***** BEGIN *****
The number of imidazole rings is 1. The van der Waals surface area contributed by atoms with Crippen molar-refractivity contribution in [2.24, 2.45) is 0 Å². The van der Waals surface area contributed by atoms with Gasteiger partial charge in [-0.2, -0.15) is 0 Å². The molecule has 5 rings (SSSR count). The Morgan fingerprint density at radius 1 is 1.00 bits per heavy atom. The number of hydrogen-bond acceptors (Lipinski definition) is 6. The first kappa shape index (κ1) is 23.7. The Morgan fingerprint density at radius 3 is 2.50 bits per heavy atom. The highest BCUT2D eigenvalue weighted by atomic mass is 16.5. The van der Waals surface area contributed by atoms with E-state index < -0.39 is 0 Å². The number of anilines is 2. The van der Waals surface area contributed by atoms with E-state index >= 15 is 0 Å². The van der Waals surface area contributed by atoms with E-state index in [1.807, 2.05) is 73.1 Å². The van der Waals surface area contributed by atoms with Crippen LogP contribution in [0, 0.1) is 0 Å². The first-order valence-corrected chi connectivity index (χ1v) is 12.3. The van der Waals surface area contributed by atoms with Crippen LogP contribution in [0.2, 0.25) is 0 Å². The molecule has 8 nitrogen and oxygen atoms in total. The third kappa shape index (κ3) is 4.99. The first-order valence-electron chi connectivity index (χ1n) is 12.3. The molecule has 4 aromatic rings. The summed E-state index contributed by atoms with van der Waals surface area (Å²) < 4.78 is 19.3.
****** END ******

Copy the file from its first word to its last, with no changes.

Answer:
The number of imidazole rings is 1. The van der Waals surface area contributed by atoms with Crippen molar-refractivity contribution in [2.24, 2.45) is 0 Å². The van der Waals surface area contributed by atoms with Gasteiger partial charge in [-0.2, -0.15) is 0 Å². The molecule has 5 rings (SSSR count). The Morgan fingerprint density at radius 1 is 1.00 bits per heavy atom. The number of hydrogen-bond acceptors (Lipinski definition) is 6. The first kappa shape index (κ1) is 23.7. The Morgan fingerprint density at radius 3 is 2.50 bits per heavy atom. The highest BCUT2D eigenvalue weighted by atomic mass is 16.5. The van der Waals surface area contributed by atoms with E-state index < -0.39 is 0 Å². The number of anilines is 2. The van der Waals surface area contributed by atoms with E-state index >= 15 is 0 Å². The van der Waals surface area contributed by atoms with E-state index in [1.807, 2.05) is 73.1 Å². The van der Waals surface area contributed by atoms with Crippen LogP contribution in [0, 0.1) is 0 Å². The first-order valence-corrected chi connectivity index (χ1v) is 12.3. The van der Waals surface area contributed by atoms with Crippen LogP contribution in [0.2, 0.25) is 0 Å². The molecule has 8 nitrogen and oxygen atoms in total. The third kappa shape index (κ3) is 4.99. The first-order valence-electron chi connectivity index (χ1n) is 12.3. The molecule has 4 aromatic rings. The summed E-state index contributed by atoms with van der Waals surface area (Å²) < 4.78 is 19.3.